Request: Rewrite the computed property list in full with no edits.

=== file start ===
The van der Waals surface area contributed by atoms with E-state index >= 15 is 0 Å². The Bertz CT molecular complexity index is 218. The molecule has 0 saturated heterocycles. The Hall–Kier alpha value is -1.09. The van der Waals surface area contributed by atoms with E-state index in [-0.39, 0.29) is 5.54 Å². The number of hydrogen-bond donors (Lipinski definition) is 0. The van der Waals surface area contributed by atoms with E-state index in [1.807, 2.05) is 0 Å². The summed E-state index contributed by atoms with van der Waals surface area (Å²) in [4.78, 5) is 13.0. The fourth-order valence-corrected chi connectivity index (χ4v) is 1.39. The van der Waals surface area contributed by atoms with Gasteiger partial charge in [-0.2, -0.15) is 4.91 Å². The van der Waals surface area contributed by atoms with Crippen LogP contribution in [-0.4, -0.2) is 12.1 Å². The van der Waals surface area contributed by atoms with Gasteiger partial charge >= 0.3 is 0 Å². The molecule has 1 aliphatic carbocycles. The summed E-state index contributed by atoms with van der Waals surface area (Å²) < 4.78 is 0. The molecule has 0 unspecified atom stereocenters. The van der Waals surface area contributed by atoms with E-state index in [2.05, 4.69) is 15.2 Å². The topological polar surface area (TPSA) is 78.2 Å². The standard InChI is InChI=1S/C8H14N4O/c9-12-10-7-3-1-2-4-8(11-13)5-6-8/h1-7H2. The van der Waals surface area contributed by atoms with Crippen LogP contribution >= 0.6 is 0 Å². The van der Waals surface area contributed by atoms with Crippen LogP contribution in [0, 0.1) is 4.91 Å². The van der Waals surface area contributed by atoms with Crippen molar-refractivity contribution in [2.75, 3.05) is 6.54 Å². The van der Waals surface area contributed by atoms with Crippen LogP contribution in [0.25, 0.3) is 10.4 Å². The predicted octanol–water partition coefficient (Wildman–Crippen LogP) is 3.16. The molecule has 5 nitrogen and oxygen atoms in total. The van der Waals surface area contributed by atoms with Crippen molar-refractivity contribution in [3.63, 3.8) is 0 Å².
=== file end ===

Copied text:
The van der Waals surface area contributed by atoms with E-state index >= 15 is 0 Å². The Bertz CT molecular complexity index is 218. The molecule has 0 saturated heterocycles. The Hall–Kier alpha value is -1.09. The van der Waals surface area contributed by atoms with E-state index in [-0.39, 0.29) is 5.54 Å². The number of hydrogen-bond donors (Lipinski definition) is 0. The van der Waals surface area contributed by atoms with E-state index in [1.807, 2.05) is 0 Å². The summed E-state index contributed by atoms with van der Waals surface area (Å²) in [4.78, 5) is 13.0. The fourth-order valence-corrected chi connectivity index (χ4v) is 1.39. The van der Waals surface area contributed by atoms with Gasteiger partial charge in [-0.2, -0.15) is 4.91 Å². The van der Waals surface area contributed by atoms with Crippen LogP contribution in [-0.4, -0.2) is 12.1 Å². The van der Waals surface area contributed by atoms with Gasteiger partial charge >= 0.3 is 0 Å². The molecule has 1 aliphatic carbocycles. The summed E-state index contributed by atoms with van der Waals surface area (Å²) < 4.78 is 0. The molecule has 0 unspecified atom stereocenters. The van der Waals surface area contributed by atoms with E-state index in [2.05, 4.69) is 15.2 Å². The topological polar surface area (TPSA) is 78.2 Å². The standard InChI is InChI=1S/C8H14N4O/c9-12-10-7-3-1-2-4-8(11-13)5-6-8/h1-7H2. The van der Waals surface area contributed by atoms with Crippen LogP contribution >= 0.6 is 0 Å². The van der Waals surface area contributed by atoms with Crippen LogP contribution in [0, 0.1) is 4.91 Å². The van der Waals surface area contributed by atoms with Crippen molar-refractivity contribution in [2.75, 3.05) is 6.54 Å². The van der Waals surface area contributed by atoms with Crippen LogP contribution in [0.25, 0.3) is 10.4 Å². The predicted octanol–water partition coefficient (Wildman–Crippen LogP) is 3.16. The molecule has 5 nitrogen and oxygen atoms in total. The van der Waals surface area contributed by atoms with Crippen molar-refractivity contribution in [3.63, 3.8) is 0 Å².